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Converting vector layers to shapes (new in CS6)


From:

After Effects Apprentice 14: Shape Layers

with Chris Meyer and Trish Meyer

Video: Converting vector layers to shapes (new in CS6)

A nice feature added to After Effects CS6 is the ability to change vector artwork, such as layers imported from Adobe Illustrator, into shape layers that you can then further manipulate inside After Effects. If you have access to the CS6 version of the project files, open up the comp SB-Vectors to Shapes* starter. In it I have a single Adobe Illustrator layer, and it has a very simple logo created from multiple shapes, including text. I merged the layers of the original Illustrator file into a single After Effects layer when I imported it.
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Watch the Online Video Course After Effects Apprentice 14: Shape Layers
2h 13m Intermediate Jan 25, 2012 Updated Dec 18, 2012

Viewers: in countries Watching now:

In this course, author Chris Meyer shows how to create and animate vector-based artwork directly inside Adobe After Effects. The course covers the ins and outs of working with shape layers, including creating shape paths, applying shape effects, and reordering shape operators. The course also contains a series of exercises on creating common motion graphics elements using shape layers.

The After Effects Apprentice videos on lynda.com were created by Trish and Chris Meyer and are designed to be used on their own and as a companion to their book After Effects Apprentice. We are honored to host these tutorials in the lynda.com Online Training Library®.

Topics include:
  • Drawing parametric shapes and pen paths
  • Creating multiple shape groups
  • Exploring Wiggle Paths and the Wiggle Transform effect
  • Defining gradient fills
  • Creating a swarm
  • Blending multiple shapes into a texture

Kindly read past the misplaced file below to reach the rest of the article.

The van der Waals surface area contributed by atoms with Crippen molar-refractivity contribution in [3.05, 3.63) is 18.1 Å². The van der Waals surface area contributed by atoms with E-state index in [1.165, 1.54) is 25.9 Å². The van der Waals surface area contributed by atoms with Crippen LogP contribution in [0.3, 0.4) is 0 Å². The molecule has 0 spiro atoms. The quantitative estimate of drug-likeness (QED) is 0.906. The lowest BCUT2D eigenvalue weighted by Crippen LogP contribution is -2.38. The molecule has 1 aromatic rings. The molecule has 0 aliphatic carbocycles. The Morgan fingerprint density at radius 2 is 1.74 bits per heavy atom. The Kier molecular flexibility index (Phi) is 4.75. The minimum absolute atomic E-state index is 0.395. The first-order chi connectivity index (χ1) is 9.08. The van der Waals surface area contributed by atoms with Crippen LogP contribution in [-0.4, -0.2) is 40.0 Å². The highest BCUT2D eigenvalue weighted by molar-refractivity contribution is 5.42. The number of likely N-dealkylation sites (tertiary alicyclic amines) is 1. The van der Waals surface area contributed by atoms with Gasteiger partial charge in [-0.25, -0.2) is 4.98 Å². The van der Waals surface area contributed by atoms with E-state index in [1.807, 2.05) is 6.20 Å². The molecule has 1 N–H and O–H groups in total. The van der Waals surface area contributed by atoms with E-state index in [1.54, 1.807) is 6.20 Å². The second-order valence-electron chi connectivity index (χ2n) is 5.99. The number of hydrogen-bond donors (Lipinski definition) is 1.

• Crafting and animating dotted and dashed lines
  • Combining effects, layer styles, expressions, and Brainstorm with shape layers
  • Showing tips for stylizing sidebars
Subject:
Video
Software:
After Effects
Authors:
Chris Meyer Trish Meyer

Converting vector layers to shapes (new in CS6)

A nice feature added to After Effects CS6 is the ability to change vector artwork, such as layers imported from Adobe Illustrator, into shape layers that you can then further manipulate inside After Effects. If you have access to the CS6 version of the project files, open up the comp SB-Vectors to Shapes* starter. In it I have a single Adobe Illustrator layer, and it has a very simple logo created from multiple shapes, including text. I merged the layers of the original Illustrator file into a single After Effects layer when I imported it.

But just to remind you, you do have a function to right-click and convert flattened or merge artwork from Photoshop or Illustrator into a layered composition. This does buy you some flexibility. I'll open up the now-nested composition that has all the individual layers. However, these are still just pixel-based layers once brought into After Effects. You do not have access in After Effects to the paths that form those layers. I'm going to undo.

Therefore, a welcome addition in CS6 is the ability to right-click on a layer [00:01:13 .86] or go to the Layer Menu and select Create Shapes from Vectors. Doing so keeps my original Illustrator or vector-based file, just turns off its video switch, and instead creates a brand new shape layer that embodies all of these paths. And what's really cool is those paths are editable and may be modified by shape operators in After Effects. I'm going to twirl it open here, and inside the Contents you'll see a large number of shape groups.

A group has been created for every object or path that was in the original Illustrator file-- one exception being compound paths like the hole in the middle of an e or something like that; that would be grouped into one shape group inside After Effects. Inside each group you see the paths that make up that particular character. In this case, since it's a stencil-type font, you have the main part of the S and the two Ns, along with the shape operator that merges those three paths together, a fill, and a transformation. And each path created is indeed a pen-type path.

I'll turn on my ability to see the shape path outlines. If I wanted to I could start editing those individual paths as if they were any other pen-created shape. Let me turn this off for now, just to clean up my display. Now, the first thing I might do when I bring in an object like this from Illustrator and convert it to a shape layer is group things in a more logical manner. This is a lot of shape groups to manage. So first I'm going to create a shape group for the word Studios and see which groups those are.